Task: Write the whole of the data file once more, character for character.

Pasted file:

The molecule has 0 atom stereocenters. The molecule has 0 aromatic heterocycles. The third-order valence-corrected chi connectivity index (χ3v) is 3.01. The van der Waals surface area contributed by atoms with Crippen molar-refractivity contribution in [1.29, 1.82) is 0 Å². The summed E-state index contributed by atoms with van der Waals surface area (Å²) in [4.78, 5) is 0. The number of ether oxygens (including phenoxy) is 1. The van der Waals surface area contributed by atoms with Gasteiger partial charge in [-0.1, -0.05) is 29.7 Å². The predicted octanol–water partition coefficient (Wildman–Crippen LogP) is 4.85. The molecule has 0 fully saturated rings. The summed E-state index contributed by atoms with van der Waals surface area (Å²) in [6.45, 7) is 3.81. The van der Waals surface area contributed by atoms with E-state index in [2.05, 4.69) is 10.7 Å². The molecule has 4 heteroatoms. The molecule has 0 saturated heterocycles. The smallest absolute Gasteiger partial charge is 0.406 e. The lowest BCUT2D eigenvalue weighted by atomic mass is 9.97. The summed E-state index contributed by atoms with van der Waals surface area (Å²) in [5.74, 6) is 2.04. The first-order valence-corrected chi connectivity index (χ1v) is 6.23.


The molecule has 0 atom stereocenters. The molecule has 0 aromatic heterocycles. The third-order valence-corrected chi connectivity index (χ3v) is 3.01. The van der Waals surface area contributed by atoms with Crippen molar-refractivity contribution in [1.29, 1.82) is 0 Å². The summed E-state index contributed by atoms with van der Waals surface area (Å²) in [4.78, 5) is 0. The number of ether oxygens (including phenoxy) is 1. The van der Waals surface area contributed by atoms with Gasteiger partial charge in [-0.1, -0.05) is 29.7 Å². The predicted octanol–water partition coefficient (Wildman–Crippen LogP) is 4.85. The molecule has 0 fully saturated rings. The summed E-state index contributed by atoms with van der Waals surface area (Å²) in [6.45, 7) is 3.81. The van der Waals surface area contributed by atoms with E-state index in [2.05, 4.69) is 10.7 Å². The molecule has 4 heteroatoms. The molecule has 0 saturated heterocycles. The smallest absolute Gasteiger partial charge is 0.406 e. The lowest BCUT2D eigenvalue weighted by atomic mass is 9.97. The summed E-state index contributed by atoms with van der Waals surface area (Å²) in [5.74, 6) is 2.04. The first-order valence-corrected chi connectivity index (χ1v) is 6.23.